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Study23

  • 3 years ago

Help with Part 1 of the Fundamental Theorem of Calculus?? What does this mean? (d/dx) integral x to a f(t) dt = f(x)??????

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  1. anonymous
    • 3 years ago
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    it means, in english, that "the derivative of the integral is the integrand"

  2. Study23
    • 3 years ago
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    I'm confused about the d/dx part in particular...

  3. anonymous
    • 3 years ago
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    that is, if \[F(x)=\int_a^xf(t)dt\] then \[F'(x)=f(x)\]

  4. anonymous
    • 3 years ago
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    notice that \[F(x)=\int_a^xf(t)dt\] is a function of the variable \(x\) and not of \(t\)

  5. anonymous
    • 3 years ago
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    for example, if \[F(x)=\int_0^x\sin(t)dt\] then \[F'(x)=\sin(x)\]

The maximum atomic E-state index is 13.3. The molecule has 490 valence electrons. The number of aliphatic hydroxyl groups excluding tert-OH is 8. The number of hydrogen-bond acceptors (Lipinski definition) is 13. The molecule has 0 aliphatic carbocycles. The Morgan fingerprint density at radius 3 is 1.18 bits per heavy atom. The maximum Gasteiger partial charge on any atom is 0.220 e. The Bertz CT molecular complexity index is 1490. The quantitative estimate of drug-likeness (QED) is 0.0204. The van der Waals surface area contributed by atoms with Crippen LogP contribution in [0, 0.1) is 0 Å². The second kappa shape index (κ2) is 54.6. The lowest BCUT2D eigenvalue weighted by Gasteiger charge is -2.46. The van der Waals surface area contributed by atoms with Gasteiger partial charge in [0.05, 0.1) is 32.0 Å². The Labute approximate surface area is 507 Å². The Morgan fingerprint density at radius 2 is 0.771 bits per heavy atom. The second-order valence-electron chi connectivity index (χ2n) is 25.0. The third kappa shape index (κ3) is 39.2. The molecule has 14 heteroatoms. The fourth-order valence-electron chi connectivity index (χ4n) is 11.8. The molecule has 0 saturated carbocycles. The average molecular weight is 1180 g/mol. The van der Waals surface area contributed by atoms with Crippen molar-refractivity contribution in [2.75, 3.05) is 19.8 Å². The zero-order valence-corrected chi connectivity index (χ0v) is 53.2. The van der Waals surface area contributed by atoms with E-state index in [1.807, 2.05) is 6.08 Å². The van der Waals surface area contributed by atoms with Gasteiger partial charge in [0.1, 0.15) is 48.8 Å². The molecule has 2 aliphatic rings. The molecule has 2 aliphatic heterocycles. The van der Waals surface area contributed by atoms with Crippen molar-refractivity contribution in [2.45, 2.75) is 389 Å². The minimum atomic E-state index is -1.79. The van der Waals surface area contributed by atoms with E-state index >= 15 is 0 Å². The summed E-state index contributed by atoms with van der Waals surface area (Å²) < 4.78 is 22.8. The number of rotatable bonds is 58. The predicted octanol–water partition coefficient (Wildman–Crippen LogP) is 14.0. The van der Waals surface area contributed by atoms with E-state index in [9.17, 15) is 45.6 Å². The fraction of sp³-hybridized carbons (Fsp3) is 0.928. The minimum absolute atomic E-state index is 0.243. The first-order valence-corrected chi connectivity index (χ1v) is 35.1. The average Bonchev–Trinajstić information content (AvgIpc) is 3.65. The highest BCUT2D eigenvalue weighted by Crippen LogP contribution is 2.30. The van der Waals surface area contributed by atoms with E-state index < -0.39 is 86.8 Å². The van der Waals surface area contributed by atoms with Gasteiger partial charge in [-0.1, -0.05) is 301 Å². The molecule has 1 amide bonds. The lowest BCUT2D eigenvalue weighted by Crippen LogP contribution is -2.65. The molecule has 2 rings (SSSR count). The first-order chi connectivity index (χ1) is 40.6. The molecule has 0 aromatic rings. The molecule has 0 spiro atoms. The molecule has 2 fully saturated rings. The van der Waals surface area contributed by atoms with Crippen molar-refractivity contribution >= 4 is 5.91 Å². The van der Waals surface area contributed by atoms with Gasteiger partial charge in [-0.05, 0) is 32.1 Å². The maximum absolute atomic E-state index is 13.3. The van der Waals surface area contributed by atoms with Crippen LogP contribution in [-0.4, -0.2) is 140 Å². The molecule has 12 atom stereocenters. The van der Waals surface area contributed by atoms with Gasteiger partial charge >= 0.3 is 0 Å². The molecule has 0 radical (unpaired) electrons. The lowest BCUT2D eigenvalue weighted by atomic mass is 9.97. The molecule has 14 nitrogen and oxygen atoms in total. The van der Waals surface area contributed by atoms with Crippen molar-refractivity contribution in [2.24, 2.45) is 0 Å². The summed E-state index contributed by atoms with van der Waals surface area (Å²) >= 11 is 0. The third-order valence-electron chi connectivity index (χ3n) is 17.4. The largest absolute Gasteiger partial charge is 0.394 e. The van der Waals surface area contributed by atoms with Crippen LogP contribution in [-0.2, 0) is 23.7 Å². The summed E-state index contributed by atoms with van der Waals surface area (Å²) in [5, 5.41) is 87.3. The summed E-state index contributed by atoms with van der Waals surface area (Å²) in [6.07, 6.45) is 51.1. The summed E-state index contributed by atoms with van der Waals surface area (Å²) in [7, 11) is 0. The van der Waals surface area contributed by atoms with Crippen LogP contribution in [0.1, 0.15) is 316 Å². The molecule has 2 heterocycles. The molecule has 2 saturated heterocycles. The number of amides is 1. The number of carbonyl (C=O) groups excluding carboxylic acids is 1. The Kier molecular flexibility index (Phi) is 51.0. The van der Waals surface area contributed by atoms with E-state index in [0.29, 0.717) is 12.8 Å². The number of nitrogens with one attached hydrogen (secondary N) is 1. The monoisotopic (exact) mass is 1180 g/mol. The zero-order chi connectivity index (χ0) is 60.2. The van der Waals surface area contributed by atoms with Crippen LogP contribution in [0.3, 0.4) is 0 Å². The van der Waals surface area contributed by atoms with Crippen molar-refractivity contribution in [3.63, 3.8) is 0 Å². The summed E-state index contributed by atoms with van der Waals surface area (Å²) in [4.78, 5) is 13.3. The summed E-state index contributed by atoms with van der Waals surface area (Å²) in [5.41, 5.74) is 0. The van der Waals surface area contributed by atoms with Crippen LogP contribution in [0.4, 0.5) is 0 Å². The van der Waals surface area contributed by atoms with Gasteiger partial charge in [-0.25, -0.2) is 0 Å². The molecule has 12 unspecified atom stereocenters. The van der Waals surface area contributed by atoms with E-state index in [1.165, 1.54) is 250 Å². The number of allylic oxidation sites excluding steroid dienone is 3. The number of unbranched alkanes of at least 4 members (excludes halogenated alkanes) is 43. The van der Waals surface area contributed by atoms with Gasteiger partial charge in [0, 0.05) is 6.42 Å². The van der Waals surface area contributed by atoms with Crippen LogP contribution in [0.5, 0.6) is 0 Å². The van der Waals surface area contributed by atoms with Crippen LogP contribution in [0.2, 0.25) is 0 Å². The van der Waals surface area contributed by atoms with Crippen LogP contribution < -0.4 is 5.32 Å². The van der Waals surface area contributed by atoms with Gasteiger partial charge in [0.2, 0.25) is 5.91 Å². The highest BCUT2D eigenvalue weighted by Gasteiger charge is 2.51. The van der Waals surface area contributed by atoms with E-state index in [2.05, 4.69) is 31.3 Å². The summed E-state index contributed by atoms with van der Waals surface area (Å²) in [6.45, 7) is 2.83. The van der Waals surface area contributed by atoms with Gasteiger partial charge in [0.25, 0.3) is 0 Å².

6. Study23
    • 3 years ago
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    So what does that mean d/dx mean exactly? Does it have todo with the dx dummy variable? Sorry, but that d/dx I throwing me off. Does it mean I have to take the derivative once I find the anti derivative?

  7. anonymous
    • 3 years ago
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    the \(\frac{d}{dx}\) notation just means the derivative wrt \(x\) do not be confused by that, it is the same as saying the derivative of the integral is the integrand

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